• Instructors: Susan Handy, Miguel Jaller, Alan Jenn
  • Prerequisites: Algebra II; Physics and Statistics are helpful
  • Typical Field Trips: Davis Bicycle Network, Port of Oakland, Tesla Factory, JUMP Bikes, Lime Scooters


A sustainable transportation system meets society’s needs for movement while minimizing environmental harms, fostering healthy and equitable communities, and supporting economic growth. This cluster will first consider the science behind sustainable transportation challenge then examine strategies for enhancing the sustainability of the transportation system in three areas: vehicle technology, system design, and micro-modes. In all three courses we will consider the ways that science can inform policy. Lectures and projects will draw on multiple disciplines, including physics, mechanical engineering, civil engineering, economics, and statistics.

Vehicle technology

In the vehicle technology section, we will investigate critical components of current and future vehicle technologies and the science behind them. We will address questions such as: How do internal combustion engine vehicles work? What is an electric vehicle and how is it operationally different from a gas car? What are the energy implications of driving with alternative fuels? How do autonomous vehicles work and what will their impacts be? How does shared mobility (Uber, Lyft) fit into the system?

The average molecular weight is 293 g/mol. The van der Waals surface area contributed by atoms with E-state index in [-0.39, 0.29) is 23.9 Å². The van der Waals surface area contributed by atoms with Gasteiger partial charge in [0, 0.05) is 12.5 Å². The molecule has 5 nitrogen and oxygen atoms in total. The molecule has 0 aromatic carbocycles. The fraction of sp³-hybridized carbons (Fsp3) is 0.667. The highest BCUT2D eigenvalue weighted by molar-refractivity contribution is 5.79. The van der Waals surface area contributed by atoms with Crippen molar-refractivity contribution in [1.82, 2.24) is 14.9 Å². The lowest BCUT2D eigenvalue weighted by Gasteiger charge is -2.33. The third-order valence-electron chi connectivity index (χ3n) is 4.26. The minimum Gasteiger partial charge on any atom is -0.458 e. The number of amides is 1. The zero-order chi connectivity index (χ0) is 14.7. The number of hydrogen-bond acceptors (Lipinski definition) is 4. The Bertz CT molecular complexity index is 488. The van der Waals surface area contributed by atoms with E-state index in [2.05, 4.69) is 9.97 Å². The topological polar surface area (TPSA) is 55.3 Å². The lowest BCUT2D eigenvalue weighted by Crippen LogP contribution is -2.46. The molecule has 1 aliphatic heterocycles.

System Design

California has nearly 400,000 miles of roads, enough to circle the earth 16 times. Engineers are looking for strategies that make better use of existing roads and avert the need for more roads. Questions in this course include: What models can planners use to forecast the volume of driving in the future? What strategies can be used to manage traffic and what is their effect on greenhouse gas emissions? How does freight transportation differ from passenger transportation and what happens when the two systems interact? You will get hands-on experience in this course with simulation software used by practitioners around the globe.


Bicycles have been an important component of the transportation system for well over a century. New technologies are expanding the usefulness of bicycles, including electric assist bicycles and bike-sharing systems, and electric skateboards and scooters are expanding travel options yet further. This course focuses on these “micro-modes” and examines questions such as: What are the operating characteristics of these different modes? What are their infrastructure needs? How can streets be designed to accommodate this mix of modes? What role should these modes play in the larger transportation system?